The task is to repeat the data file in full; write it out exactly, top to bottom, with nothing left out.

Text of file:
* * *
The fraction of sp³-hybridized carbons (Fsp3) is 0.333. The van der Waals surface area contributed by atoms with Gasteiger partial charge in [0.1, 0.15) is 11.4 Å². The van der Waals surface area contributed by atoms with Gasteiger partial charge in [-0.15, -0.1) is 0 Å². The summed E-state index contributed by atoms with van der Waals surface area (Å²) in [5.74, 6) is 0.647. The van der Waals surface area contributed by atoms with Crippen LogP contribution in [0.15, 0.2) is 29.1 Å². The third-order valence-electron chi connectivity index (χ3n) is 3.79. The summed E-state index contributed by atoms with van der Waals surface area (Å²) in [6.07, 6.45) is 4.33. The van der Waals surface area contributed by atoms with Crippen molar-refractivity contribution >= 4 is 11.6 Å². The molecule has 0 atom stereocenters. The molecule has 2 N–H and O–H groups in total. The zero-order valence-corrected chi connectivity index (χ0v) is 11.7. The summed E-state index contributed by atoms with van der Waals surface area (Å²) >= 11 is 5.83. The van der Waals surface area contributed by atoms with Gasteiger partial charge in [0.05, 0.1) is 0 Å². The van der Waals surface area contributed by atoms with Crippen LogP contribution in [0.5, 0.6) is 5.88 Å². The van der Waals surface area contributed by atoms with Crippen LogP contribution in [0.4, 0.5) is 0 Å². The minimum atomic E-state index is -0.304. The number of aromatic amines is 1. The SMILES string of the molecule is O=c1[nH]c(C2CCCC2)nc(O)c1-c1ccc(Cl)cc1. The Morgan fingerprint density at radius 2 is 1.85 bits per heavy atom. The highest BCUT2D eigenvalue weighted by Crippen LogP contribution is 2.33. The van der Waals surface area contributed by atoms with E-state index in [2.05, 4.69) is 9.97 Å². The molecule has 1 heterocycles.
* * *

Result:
The fraction of sp³-hybridized carbons (Fsp3) is 0.333. The van der Waals surface area contributed by atoms with Gasteiger partial charge in [0.1, 0.15) is 11.4 Å². The van der Waals surface area contributed by atoms with Gasteiger partial charge in [-0.15, -0.1) is 0 Å². The summed E-state index contributed by atoms with van der Waals surface area (Å²) in [5.74, 6) is 0.647. The van der Waals surface area contributed by atoms with Crippen LogP contribution in [0.15, 0.2) is 29.1 Å². The third-order valence-electron chi connectivity index (χ3n) is 3.79. The summed E-state index contributed by atoms with van der Waals surface area (Å²) in [6.07, 6.45) is 4.33. The van der Waals surface area contributed by atoms with Crippen molar-refractivity contribution >= 4 is 11.6 Å². The molecule has 0 atom stereocenters. The molecule has 2 N–H and O–H groups in total. The zero-order valence-corrected chi connectivity index (χ0v) is 11.7. The summed E-state index contributed by atoms with van der Waals surface area (Å²) >= 11 is 5.83. The van der Waals surface area contributed by atoms with Gasteiger partial charge in [0.05, 0.1) is 0 Å². The van der Waals surface area contributed by atoms with Crippen LogP contribution in [0.5, 0.6) is 5.88 Å². The van der Waals surface area contributed by atoms with Crippen LogP contribution in [0.4, 0.5) is 0 Å². The minimum atomic E-state index is -0.304. The number of aromatic amines is 1. The SMILES string of the molecule is O=c1[nH]c(C2CCCC2)nc(O)c1-c1ccc(Cl)cc1. The Morgan fingerprint density at radius 2 is 1.85 bits per heavy atom. The highest BCUT2D eigenvalue weighted by Crippen LogP contribution is 2.33. The van der Waals surface area contributed by atoms with E-state index in [2.05, 4.69) is 9.97 Å². The molecule has 1 heterocycles.